If you’ve listened to one of our episodes, you’ve heard the tagline “a podcast all about exploring big ideas and discovering truth together.” Here at Open to Truth, we care about discovering whether ideas are true or not. A lot. This can be more or less difficult, of course, depending on what it is we are talking about.
Sometimes we really try to tackle some doozies!
The exploration of big ideas can take the form of flying a biplane over a forest and getting the lay of the land - other times we take the machete and hack’n’slash our way through the jungle bramble of some complicated stuff.
Both are valuable.
This week’s topic feels like a bit of both - like you are flying above, then parachuting down to do some hacking, then having Scotty beam you back up to fly a bit more. Rinse and repeat.
The topic is God’s relationship with morality.
Here’s a question - Does God always do what is morally right?
Atheist: No, because God doesn’t do anything. God doesn’t exist. But, I suppose if God existed, then sure, that makes sense, God would always do the right thing.
Biblical critic: I’m not so sure. This Yahweh character in the Bible does some things that at least seem to be morally suspect. If this guy exists, I wouldn’t be too sure God always does the right thing.
Philosopher: I’m sorry to have to do this...What do you mean by “God” and what do you mean by “morally right”? If “God” is a title that you earn if you are morally perfect, then a being that failed to be morally perfect shouldn’t be referred to as “God.”
Traditional Theist: God is the standard bearer of morality. Everything God does is by definition and necessarily morally right. Who are we to say that something God does is wicked? We are lowly humans and he is God!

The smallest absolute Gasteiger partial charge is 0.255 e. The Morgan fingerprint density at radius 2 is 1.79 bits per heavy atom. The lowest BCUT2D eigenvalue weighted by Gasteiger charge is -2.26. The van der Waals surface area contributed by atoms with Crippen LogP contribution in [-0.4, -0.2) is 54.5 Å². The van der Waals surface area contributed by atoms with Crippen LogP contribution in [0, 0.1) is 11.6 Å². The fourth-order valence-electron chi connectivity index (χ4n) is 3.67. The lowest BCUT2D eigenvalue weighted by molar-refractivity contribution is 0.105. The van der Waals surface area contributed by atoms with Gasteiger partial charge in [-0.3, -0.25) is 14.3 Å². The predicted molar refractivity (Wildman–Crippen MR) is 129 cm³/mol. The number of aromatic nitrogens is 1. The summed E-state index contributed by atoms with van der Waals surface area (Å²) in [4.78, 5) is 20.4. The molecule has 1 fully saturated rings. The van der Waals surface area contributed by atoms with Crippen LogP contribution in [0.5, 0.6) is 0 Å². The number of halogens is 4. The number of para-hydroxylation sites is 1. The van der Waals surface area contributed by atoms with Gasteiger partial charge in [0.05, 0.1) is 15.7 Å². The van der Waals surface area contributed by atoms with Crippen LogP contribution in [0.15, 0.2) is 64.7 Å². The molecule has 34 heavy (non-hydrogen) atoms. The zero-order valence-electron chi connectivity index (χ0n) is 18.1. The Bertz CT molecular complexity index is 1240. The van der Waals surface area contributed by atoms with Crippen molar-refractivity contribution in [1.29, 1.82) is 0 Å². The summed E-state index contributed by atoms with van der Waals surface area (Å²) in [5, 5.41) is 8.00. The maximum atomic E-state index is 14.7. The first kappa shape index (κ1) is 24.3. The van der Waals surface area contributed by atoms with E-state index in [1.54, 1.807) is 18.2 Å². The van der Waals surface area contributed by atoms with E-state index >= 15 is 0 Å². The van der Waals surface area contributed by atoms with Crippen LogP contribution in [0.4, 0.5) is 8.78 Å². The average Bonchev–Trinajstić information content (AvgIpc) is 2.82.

Now, these are just examples - the atheist, critic, philosopher, or theist don’t have to respond that way, but it goes to show the various perspectives and ways one could try to answer the question.
Piggy-backing on the Traditional Theist comment, let’s look at a new, slightly modified question:
Must God always do what is morally right?
It’s a reasonable next question to the theist. If God is the standard-bearer, the grounding, is somehow the definitional and metaphysical foundation for all morality, then it would be odd to say “no” to this question.
And yet, many people actually do feel the urge to say “no” to that question.
The worry is that you are taking something away from God by subjugating God to morality. It is a problem, so they say, to make God “bend the knee” to moral principles. There seems to be a commitment to a strong doctrine of sovereignty or holiness (otherness) that requires God to be “above” all else, even morality.
There’s some intuitive pull there. Morality, at least for human beings, involves restriction; there are some behaviors that one ought not do. That’s what we mean when we say something is “morally binding”; you have to do it, on pain of being immoral. It feels weird to say that God is bound in this way.
And yet, if God’s nature constitutes or is the originative source of goodness, then God would still be bound to follow morality, but would not be “beneath” it in the way we are.
If we run with this thinking, we get a fairly clear answer of “yes” to “Must God always do what is right?”. God’s nature compels it.
But, here’s my issue - is that really the kind of morality we should find praiseworthy about God?
When we find actions morally praiseworthy amongst humans, let’s say the sacrificial act of the soldier who jumps on a live grenade to prevent his unsuspecting comrades from injury or death, we offer that praise, in part, because the soldier didn’t have to. She could have chosen a number of options - jump away to safety or even push a comrade onto the grenade instead of her (yikes!). But, the fact that the virtuous path was freely chosen among a range of options infuses the act with even more moral value.
Maybe this is just my own faulty moral intuitions, but I worry that God’s morality on the above picture is a cheap one. If God must do what is morally right as a matter of necessity in virtue of God’s essence or nature, then it is a very different kind of morality than ours and we need a new paradigm of moral praiseworthiness when it comes to the divine.
Or, we can think differently about the relationship of God and morality.